Sunday, 11 December 2011

Medlar Fruit





Mysterious Fruit N° 1
Because the weather has been so mild and bizarre, many of the exotic fruit and vegetables I've grown for years, have had the chance to ripen this year as the pre-frost season has been so drawn out. Its like Spring has arrived before a proper autumn has begun. Yesterday on one of our long cycling trips over the hills from Mailhos to Burgaronne and Sauveterre, we saw sweet-chestnut in bud, narcissus in bloom and wild arums sprouting. I have my February camelias in flower, fresh strawberries to eat and pear in blossom. Its a bit too spooky for my liking. Bring on winter and a good flash of cold to bring us back to reality. Napoleon needed  a cold winter to halt his takeover of Europe and Russia and the same can be said for the nasty asian hornets and spanish pine processionary caterpillars who are having a field day thinking there will be no great freeze this year to stop their march northward to destroy bee colonies and pine trees.




Medlar is not a real mysterious or exotic fruit. Its common to all european countries and grows wild in the forests and hedges in France but despite its banality, few people know, harvest or appreciate them. Before arriving here in Mailhos, I had never noticed the tree but because of its proximity to the house, the delicacy of its flowers and the popularity of its fruit with the local birds, I was curious to find out what it was and behold it was a tree that probably grows just as commonly in Ireland as here and I probably passed by one of them on my way to school every day. 
The medlar wood is used to make the Makila or the elegant and unique walking sticks of the Basque people. I'm told that the stick was more a killing instrument, makilatu meaning to bludgeon in basque, than a support on long treks but the medlar tree is still cultivated in this part of the country especially for the production of these deadly weapons!


This ugly little fruit makes a delicious jelly and other sweet delicacies but before this is possible it needs to be bletted or rotted at home. It is harvested, usually after the first frost, before the birds gobble down every last one and brought inside. The word bletting was coined by Mr John Lindley in 1848 and is the process where cell walls are broken down, converting starch into sugar and decreasing the acids and tannins.  I think Jean Francois is the only human being that loves acids and tannins and can eat and appreciate the fruit when its hard like a marble. He calls it the "hairy arse" or the "cul poilu" in french, and  can gobble down a dozen or so a day without his stomach protesting...!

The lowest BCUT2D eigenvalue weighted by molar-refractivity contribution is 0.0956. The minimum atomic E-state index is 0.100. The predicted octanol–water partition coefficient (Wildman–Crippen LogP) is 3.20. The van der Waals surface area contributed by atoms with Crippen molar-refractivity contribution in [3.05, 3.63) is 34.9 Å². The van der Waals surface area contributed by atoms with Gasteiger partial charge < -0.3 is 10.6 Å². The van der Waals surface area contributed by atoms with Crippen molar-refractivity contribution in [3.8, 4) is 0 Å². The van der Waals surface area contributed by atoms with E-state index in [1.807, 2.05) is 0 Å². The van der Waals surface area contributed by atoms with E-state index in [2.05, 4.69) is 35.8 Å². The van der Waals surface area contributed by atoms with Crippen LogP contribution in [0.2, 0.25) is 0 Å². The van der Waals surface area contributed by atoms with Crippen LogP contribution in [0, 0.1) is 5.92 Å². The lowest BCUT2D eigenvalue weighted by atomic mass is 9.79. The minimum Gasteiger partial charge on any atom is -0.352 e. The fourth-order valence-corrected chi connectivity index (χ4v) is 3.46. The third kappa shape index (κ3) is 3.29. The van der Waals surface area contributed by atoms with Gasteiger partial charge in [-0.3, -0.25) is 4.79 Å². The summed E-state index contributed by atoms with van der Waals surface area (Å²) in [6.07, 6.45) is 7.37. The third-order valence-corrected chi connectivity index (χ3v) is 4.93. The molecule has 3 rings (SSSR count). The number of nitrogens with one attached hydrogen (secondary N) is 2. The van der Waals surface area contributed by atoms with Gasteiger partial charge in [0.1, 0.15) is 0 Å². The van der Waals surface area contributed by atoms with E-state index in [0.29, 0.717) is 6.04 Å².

The medlar is bletted on a plate, "arse" side down until it turns dark brown, wrinkles up and is soft and mushy to the touch.
Once bletted and rotten they taste like sweet lemony custard and are delicious roasted and served with fresh cream or made into jelly, chutney or even cheese. Pull off the stalk end and squish out the fruit, taking care of the pips, mix its pulp with sugar, cream or just eat it plain. Once bletted they are impossible to transport as the flesh will burst  through its delicate papery skin with the slightest pressure so I can imagine this is the main reason why supermarkets don't stock them...



So the medlar remains a forgotten more than a 'mysterious' fruit but such a pity as the tree itself is so pretty with its twisted branches and large pinkish-white blooms crowned with dark leaves growing 6-7 meters tall. Ours has been here for so long and looks so happy, once we cleared the brambles that engulfed it, so it now feels the sun on its branches. I never feed it, prune or water it. Its a little gem in my garden of spoiled brats.


Roasted Medlars

400g bletted Medlars
50g salted Butter
75g Cane Sugar
1 Cinnamon Stick

Preheat the oven to 200°/6
Heat the butter in a baking tray and coat the medlars in the melted butter. Scatter with the sugar and add the cinnamon stick to the tray.
Roast for 15 minutes until the skin has split and the fruit is soft.
Serve with cream or ice...


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